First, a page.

A study has found an association between violations of food safety legislation and a company’s weak financial situation.

The work investigated the link between the financial situation of Finnish businesses and the inspection grades their food production establishments received. 

According to the study published in the journal Food Control, financial indicators could help recognize firms with money challenges, enabling inspections to be targeted at those businesses.

The hypothesis was that a weak financial situation would increase the risk of recurring non-compliance and decrease the ability to comply with legislation. A weak financial situation covers delays or difficulties in making payments or the business making a loss.

The study does not prove causality between a weak financial situation and the occurrence of non-compliance. However, such a situation likely influences the possibility of correcting problems.

Limited resources
Researchers used food control inspection reports on meat, fish, and dairy sites in Finland from 2016 to 2020 and the public financial statements of these companies. The data included 612 establishments.

In the Finnish system, the central agency, the Finnish Food Authority (Ruokavirasto), steers control actions with the contribution of regional authorities. Inspections of establishments are performed at the local level by municipal food control staff. Results range from an A for Excellent to a D for Poor.

Past findings have shown non-compliance requiring control measures in fish, meat, and dairy establishments. Plus, the correction of issues is sometimes partly insufficient.

Researchers said a risk-based approach was necessary as resources are limited, and only 73.2 to 82.7 percent of meat, fish, and dairy production establishments are inspected yearly in Finland.

Of the 612 establishments included in the study, 150 had overall C or D inspection grades for at least two of the five years under investigation. Of these sites with repeated non-compliances, 78 were from the meat sector, 62 from the fish sector, and 10 from the dairy sector.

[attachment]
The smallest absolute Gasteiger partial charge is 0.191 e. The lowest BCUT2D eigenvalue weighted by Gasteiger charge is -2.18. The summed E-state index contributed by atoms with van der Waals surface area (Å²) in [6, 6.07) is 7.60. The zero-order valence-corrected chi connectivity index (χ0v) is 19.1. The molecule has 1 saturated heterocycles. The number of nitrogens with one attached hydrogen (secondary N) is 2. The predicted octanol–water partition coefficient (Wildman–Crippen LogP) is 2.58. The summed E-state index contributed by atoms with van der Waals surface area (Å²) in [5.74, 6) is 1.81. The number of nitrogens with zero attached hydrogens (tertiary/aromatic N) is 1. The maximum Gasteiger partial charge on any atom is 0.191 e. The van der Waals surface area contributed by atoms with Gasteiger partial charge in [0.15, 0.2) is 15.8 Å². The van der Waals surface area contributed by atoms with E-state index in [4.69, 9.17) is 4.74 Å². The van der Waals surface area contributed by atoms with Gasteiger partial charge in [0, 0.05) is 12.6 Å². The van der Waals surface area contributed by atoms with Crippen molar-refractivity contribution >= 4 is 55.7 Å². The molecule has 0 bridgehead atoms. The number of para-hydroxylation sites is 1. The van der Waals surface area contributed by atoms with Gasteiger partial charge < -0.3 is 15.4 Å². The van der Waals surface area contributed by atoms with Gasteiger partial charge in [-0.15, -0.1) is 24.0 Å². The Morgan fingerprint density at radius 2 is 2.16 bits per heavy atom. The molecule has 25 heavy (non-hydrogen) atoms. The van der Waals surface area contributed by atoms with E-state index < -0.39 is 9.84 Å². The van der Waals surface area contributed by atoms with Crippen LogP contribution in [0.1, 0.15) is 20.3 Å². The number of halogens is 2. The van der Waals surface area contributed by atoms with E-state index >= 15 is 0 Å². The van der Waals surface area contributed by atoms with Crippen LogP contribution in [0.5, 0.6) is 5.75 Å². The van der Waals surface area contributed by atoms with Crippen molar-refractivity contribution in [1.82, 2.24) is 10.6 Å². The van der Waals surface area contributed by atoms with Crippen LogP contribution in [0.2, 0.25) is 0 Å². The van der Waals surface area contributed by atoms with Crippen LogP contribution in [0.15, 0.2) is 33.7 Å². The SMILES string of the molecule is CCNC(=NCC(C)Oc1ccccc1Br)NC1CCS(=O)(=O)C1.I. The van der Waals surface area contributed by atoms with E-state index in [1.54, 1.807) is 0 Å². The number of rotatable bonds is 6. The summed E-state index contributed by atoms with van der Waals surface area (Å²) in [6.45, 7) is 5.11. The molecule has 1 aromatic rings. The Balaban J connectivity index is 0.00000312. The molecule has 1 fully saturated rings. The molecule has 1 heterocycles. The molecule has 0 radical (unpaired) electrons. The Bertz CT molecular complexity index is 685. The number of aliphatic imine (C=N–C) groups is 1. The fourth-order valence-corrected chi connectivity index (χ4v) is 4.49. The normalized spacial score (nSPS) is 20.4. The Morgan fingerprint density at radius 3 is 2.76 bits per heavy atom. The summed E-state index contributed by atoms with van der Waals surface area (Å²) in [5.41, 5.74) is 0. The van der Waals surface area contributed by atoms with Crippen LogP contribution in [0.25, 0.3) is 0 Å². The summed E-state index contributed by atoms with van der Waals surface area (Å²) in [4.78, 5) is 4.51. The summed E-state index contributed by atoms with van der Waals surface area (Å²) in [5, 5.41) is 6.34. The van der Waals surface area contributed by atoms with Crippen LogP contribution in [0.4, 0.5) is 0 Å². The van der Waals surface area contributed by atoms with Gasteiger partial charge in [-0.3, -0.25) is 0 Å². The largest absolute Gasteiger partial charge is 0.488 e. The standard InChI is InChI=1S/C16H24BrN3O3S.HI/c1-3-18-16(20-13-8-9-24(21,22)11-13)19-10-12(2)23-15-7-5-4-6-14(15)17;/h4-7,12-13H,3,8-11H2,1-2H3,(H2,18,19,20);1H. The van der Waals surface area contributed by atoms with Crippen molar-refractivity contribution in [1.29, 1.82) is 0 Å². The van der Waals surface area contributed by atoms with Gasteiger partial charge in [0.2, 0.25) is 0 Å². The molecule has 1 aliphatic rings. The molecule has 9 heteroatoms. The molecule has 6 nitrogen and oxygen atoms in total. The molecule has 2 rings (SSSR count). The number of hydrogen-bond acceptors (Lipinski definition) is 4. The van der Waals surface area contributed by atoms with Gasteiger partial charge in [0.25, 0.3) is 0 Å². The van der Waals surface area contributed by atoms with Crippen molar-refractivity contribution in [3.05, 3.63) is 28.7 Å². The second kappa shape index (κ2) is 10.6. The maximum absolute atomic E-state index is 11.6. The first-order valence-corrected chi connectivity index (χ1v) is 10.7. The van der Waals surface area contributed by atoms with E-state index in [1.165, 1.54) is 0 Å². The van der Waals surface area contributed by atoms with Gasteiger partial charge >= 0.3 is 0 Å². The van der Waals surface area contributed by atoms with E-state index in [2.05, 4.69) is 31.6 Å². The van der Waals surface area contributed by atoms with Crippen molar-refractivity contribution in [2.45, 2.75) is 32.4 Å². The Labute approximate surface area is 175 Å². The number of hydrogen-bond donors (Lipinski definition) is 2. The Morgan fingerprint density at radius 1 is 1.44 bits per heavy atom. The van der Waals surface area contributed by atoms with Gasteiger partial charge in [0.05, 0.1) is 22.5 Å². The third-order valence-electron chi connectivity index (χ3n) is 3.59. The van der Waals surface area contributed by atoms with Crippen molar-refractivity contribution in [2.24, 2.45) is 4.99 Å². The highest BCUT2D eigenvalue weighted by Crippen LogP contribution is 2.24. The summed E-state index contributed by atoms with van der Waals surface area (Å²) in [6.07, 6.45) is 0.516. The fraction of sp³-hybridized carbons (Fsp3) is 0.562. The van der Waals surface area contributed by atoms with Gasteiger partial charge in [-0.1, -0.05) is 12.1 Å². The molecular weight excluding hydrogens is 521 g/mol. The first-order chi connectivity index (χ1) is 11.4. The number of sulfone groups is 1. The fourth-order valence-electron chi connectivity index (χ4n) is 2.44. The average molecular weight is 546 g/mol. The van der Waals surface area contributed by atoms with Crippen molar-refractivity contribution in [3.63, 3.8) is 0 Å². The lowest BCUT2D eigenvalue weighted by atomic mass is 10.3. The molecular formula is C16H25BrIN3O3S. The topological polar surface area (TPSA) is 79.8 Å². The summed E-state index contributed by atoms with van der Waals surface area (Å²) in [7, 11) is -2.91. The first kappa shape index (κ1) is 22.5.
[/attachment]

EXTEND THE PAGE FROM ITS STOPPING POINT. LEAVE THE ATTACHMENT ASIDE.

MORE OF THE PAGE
Of the eight financial indicators examined, seven correlated significantly with the proportion of overall inspection grades C and D at least for one year.

Data indicated that almost a quarter of Finland’s meat, fish, and dairy plants repeatedly violate food safety regulations. Repeated non-compliances were more common in the meat and fish sector.

Role of finances in judging risk
An analysis found the low profitability of a food production establishment implies an elevated risk of recurring non-compliance. Also, the low liquidity of a food producer indicates a higher risk of non-compliance during the same year. The study found that persistently low profitability will impair the solvency and liquidity of a firm and reduce its ability to invest in food safety.

In a weak financial situation, neglecting legislative requirements to save money may be tempting. This might be probable if the company does not consider food safety to be important and is struggling to maintain adequate liquidity, said researchers.

Combining financial indicators for targeting food control inspections with approaches already applied, such as assessing the risk of an establishment based on production type and volume, would improve targeting and earlier intervention.

“These financial indicators could be used for mapping food business operators at a higher risk of repeatedly violating food safety, and inspections could be targeted at them. This could increase the effectiveness of food control,” said scientists.

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